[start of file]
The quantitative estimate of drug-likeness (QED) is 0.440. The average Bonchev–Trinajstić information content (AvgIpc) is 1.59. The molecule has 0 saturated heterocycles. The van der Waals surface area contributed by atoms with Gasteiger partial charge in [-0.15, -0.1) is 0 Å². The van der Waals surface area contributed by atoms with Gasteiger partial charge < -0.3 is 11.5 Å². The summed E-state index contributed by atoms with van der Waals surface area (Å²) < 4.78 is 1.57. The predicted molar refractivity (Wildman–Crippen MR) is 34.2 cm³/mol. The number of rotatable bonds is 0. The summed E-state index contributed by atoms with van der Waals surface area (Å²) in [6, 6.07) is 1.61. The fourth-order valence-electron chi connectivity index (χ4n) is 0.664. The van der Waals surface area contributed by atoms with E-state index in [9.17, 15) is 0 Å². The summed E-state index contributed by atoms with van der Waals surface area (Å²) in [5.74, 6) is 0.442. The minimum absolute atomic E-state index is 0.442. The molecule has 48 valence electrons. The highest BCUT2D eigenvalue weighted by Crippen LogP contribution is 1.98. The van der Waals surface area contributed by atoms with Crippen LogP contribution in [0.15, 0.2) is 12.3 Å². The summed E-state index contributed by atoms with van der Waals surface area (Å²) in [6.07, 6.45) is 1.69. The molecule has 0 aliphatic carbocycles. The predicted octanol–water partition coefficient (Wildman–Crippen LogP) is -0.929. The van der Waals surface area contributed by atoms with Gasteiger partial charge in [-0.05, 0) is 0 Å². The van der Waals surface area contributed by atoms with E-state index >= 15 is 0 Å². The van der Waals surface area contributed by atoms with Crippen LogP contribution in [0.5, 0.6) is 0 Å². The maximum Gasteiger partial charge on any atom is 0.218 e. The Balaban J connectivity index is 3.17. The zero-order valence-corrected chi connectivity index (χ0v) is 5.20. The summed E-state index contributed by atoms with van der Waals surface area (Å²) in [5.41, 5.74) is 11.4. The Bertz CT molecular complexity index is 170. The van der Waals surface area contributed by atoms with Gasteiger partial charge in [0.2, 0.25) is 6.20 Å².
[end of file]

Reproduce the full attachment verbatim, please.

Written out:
The quantitative estimate of drug-likeness (QED) is 0.440. The average Bonchev–Trinajstić information content (AvgIpc) is 1.59. The molecule has 0 saturated heterocycles. The van der Waals surface area contributed by atoms with Gasteiger partial charge in [-0.15, -0.1) is 0 Å². The van der Waals surface area contributed by atoms with Gasteiger partial charge < -0.3 is 11.5 Å². The summed E-state index contributed by atoms with van der Waals surface area (Å²) < 4.78 is 1.57. The predicted molar refractivity (Wildman–Crippen MR) is 34.2 cm³/mol. The number of rotatable bonds is 0. The summed E-state index contributed by atoms with van der Waals surface area (Å²) in [6, 6.07) is 1.61. The fourth-order valence-electron chi connectivity index (χ4n) is 0.664. The van der Waals surface area contributed by atoms with E-state index in [9.17, 15) is 0 Å². The summed E-state index contributed by atoms with van der Waals surface area (Å²) in [5.74, 6) is 0.442. The minimum absolute atomic E-state index is 0.442. The molecule has 48 valence electrons. The highest BCUT2D eigenvalue weighted by Crippen LogP contribution is 1.98. The van der Waals surface area contributed by atoms with Crippen LogP contribution in [0.15, 0.2) is 12.3 Å². The summed E-state index contributed by atoms with van der Waals surface area (Å²) in [6.07, 6.45) is 1.69. The molecule has 0 aliphatic carbocycles. The predicted octanol–water partition coefficient (Wildman–Crippen LogP) is -0.929. The van der Waals surface area contributed by atoms with Gasteiger partial charge in [-0.05, 0) is 0 Å². The van der Waals surface area contributed by atoms with E-state index >= 15 is 0 Å². The van der Waals surface area contributed by atoms with Crippen LogP contribution in [0.5, 0.6) is 0 Å². The maximum Gasteiger partial charge on any atom is 0.218 e. The Balaban J connectivity index is 3.17. The zero-order valence-corrected chi connectivity index (χ0v) is 5.20. The summed E-state index contributed by atoms with van der Waals surface area (Å²) in [5.41, 5.74) is 11.4. The Bertz CT molecular complexity index is 170. The van der Waals surface area contributed by atoms with Gasteiger partial charge in [0.2, 0.25) is 6.20 Å².